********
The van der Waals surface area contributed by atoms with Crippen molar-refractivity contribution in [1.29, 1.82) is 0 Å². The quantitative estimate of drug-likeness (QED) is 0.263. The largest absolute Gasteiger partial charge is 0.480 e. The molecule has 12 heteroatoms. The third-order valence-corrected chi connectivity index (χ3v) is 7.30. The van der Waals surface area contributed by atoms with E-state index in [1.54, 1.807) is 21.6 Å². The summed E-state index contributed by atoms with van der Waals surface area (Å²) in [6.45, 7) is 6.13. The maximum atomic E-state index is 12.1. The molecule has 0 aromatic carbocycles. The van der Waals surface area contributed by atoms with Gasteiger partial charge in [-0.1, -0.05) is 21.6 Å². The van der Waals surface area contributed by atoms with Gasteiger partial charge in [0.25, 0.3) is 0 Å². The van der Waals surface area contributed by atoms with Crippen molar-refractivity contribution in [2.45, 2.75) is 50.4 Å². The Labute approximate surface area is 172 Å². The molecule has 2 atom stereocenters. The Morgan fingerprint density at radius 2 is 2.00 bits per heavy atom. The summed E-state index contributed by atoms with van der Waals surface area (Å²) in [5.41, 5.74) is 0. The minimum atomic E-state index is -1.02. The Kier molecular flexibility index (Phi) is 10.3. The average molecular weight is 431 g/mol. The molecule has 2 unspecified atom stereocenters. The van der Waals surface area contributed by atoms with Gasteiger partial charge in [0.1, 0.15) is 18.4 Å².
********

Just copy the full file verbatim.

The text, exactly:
The van der Waals surface area contributed by atoms with Crippen molar-refractivity contribution in [1.29, 1.82) is 0 Å². The quantitative estimate of drug-likeness (QED) is 0.263. The largest absolute Gasteiger partial charge is 0.480 e. The molecule has 12 heteroatoms. The third-order valence-corrected chi connectivity index (χ3v) is 7.30. The van der Waals surface area contributed by atoms with E-state index in [1.54, 1.807) is 21.6 Å². The summed E-state index contributed by atoms with van der Waals surface area (Å²) in [6.45, 7) is 6.13. The maximum atomic E-state index is 12.1. The molecule has 0 aromatic carbocycles. The van der Waals surface area contributed by atoms with Gasteiger partial charge in [-0.1, -0.05) is 21.6 Å². The van der Waals surface area contributed by atoms with Gasteiger partial charge in [0.25, 0.3) is 0 Å². The van der Waals surface area contributed by atoms with Crippen molar-refractivity contribution in [2.45, 2.75) is 50.4 Å². The Labute approximate surface area is 172 Å². The molecule has 2 atom stereocenters. The Morgan fingerprint density at radius 2 is 2.00 bits per heavy atom. The summed E-state index contributed by atoms with van der Waals surface area (Å²) in [5.41, 5.74) is 0. The minimum atomic E-state index is -1.02. The Kier molecular flexibility index (Phi) is 10.3. The average molecular weight is 431 g/mol. The molecule has 2 unspecified atom stereocenters. The van der Waals surface area contributed by atoms with Gasteiger partial charge in [0.1, 0.15) is 18.4 Å².